Case Study



Boston Tea Party Historical Society

George Robert Twelves Hewes

Robert Hewes was born in Boston, on September 5th 1742. When the Boston Tea Party occurred he was 31 years old. In his early life Robert was not fortunate to get a good education and his main employment was farming, fishing and shoe-making, which also was his father's trade. In 1758 he attempted to enlist in the army to serve against the French, but did not “pass muster”. He was later unsuccessful in his attempt to join the navy and then resumed shoe-making.

Mr. Hewes’ character was both excitable and patriotic which drove him to participate in various disturbances in Boston from the time of the passage of the Stamp Act. One of the most famous of such disturbances was the Boston Massacre of 1770. On March 5th Hews was among the crowd of Bostonian involved in the confrontation with British Soldiers. He received a shoulder injury from being stricken by a soldier’s rifle.

According to his official biography, Hewes involvement in the patriotic movement was inspired by a meeting with John Hancock that occurred when he came to Hancock's house to deliver fixed shoes.

He was among the foremost in the destruction of the tea at Boston on December 16, 1773. The patriots organized themselves in three groups to climb the three different tea ships and Hewes was selected to lead one of the groups. As a leader he was the one to go to the ship captain to demand the keys to the tea storage. He also distinguished himself by confronting and threatening a fellow protester who attempted to take some tea for himself.

After British clampdown on protests in 1775 and the introduction of martial law in Boston many patriots found themselves under the vigilant eyes of the British officers, Hewes was among them. He managed to escape and fled the city. He later entered the naval service of the colonies as a privateer.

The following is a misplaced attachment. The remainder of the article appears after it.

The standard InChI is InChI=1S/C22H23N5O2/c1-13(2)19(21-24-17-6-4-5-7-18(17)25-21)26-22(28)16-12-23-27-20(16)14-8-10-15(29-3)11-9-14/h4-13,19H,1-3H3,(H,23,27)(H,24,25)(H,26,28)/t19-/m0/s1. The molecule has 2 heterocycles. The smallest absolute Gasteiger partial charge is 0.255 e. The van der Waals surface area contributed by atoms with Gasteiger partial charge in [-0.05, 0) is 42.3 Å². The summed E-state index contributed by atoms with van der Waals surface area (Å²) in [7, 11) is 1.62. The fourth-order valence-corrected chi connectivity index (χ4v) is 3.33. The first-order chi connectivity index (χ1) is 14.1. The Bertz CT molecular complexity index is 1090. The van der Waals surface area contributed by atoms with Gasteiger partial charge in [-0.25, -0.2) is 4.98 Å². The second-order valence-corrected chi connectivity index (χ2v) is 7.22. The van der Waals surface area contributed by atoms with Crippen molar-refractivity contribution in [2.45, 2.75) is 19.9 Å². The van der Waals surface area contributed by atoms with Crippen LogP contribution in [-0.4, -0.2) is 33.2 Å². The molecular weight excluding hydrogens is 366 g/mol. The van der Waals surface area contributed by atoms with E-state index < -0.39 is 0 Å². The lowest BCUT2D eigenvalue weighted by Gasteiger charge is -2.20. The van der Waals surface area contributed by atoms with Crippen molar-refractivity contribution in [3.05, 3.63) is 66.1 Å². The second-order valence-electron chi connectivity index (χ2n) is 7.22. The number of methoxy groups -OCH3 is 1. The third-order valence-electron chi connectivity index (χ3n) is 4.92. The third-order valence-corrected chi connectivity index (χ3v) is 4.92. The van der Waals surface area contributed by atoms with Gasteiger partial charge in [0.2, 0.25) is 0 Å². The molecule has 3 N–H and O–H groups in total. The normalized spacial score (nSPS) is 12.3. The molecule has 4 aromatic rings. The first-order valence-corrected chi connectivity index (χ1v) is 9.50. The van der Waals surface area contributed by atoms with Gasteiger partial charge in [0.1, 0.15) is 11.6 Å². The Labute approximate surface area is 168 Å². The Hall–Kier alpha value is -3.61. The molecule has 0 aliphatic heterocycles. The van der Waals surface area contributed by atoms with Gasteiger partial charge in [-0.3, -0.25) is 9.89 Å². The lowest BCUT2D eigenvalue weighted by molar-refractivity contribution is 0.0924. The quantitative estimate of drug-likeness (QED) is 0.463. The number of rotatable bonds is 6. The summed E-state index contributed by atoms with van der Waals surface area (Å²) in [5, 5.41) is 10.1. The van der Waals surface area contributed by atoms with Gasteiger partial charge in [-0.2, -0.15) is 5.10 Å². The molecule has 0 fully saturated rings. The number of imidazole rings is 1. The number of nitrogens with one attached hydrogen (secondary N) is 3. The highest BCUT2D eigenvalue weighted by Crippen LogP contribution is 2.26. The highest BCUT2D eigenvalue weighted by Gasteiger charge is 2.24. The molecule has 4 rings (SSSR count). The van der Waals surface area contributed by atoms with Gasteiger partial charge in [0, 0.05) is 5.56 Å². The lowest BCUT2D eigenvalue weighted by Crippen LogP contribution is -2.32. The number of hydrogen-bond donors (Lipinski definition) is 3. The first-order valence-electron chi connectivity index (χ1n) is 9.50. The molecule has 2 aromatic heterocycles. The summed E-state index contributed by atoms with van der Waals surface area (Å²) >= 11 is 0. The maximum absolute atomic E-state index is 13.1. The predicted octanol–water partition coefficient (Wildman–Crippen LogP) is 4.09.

After the war of 1812 Hewes and his family moved to Richfield Springs in Ostego County, New York. He continued to rely on his shoemaking trade to support his family until older age. Although he never became wealthy, Hewes was well respected in the community for his contribution to the cause of the American Revolution and for his personal character. Being one of the last survivors of the American Revolution made him a desired participant in memorial ceremonies.

Robert Hewes passed away on November 5, 1840 hen he was 98 years old.

< Read about other participants of the Boston Tea Party



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The Location

The Ships

Origin of the Tea


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Samuel Adams Biography

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Top 10 preceding historic events

Triangular trade in the colonies

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The Tea Act of 1773

Debate Arguments for the British

The Actual Tea Chest

The Ballad

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